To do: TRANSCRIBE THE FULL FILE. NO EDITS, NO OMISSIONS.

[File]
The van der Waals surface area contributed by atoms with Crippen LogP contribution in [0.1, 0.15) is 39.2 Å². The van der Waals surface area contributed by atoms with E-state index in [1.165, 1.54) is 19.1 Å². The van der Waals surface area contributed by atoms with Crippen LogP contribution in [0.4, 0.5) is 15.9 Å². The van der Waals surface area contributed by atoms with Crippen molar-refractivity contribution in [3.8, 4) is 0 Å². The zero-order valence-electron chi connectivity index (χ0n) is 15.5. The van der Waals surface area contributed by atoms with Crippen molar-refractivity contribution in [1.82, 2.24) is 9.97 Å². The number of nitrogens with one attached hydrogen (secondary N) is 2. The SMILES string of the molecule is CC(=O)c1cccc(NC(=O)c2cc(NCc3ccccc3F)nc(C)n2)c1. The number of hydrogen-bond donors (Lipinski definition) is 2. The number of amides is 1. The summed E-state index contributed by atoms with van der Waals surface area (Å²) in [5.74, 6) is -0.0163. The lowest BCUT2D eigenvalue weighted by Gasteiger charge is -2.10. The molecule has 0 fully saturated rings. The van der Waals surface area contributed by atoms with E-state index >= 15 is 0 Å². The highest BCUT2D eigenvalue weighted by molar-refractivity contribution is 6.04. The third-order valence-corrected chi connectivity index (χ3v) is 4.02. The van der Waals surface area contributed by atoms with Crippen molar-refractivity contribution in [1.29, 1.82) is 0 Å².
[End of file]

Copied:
The van der Waals surface area contributed by atoms with Crippen LogP contribution in [0.1, 0.15) is 39.2 Å². The van der Waals surface area contributed by atoms with E-state index in [1.165, 1.54) is 19.1 Å². The van der Waals surface area contributed by atoms with Crippen LogP contribution in [0.4, 0.5) is 15.9 Å². The van der Waals surface area contributed by atoms with Crippen molar-refractivity contribution in [3.8, 4) is 0 Å². The zero-order valence-electron chi connectivity index (χ0n) is 15.5. The van der Waals surface area contributed by atoms with Crippen molar-refractivity contribution in [1.82, 2.24) is 9.97 Å². The number of nitrogens with one attached hydrogen (secondary N) is 2. The SMILES string of the molecule is CC(=O)c1cccc(NC(=O)c2cc(NCc3ccccc3F)nc(C)n2)c1. The number of hydrogen-bond donors (Lipinski definition) is 2. The number of amides is 1. The summed E-state index contributed by atoms with van der Waals surface area (Å²) in [5.74, 6) is -0.0163. The lowest BCUT2D eigenvalue weighted by Gasteiger charge is -2.10. The molecule has 0 fully saturated rings. The van der Waals surface area contributed by atoms with E-state index >= 15 is 0 Å². The highest BCUT2D eigenvalue weighted by molar-refractivity contribution is 6.04. The third-order valence-corrected chi connectivity index (χ3v) is 4.02. The van der Waals surface area contributed by atoms with Crippen molar-refractivity contribution in [1.29, 1.82) is 0 Å².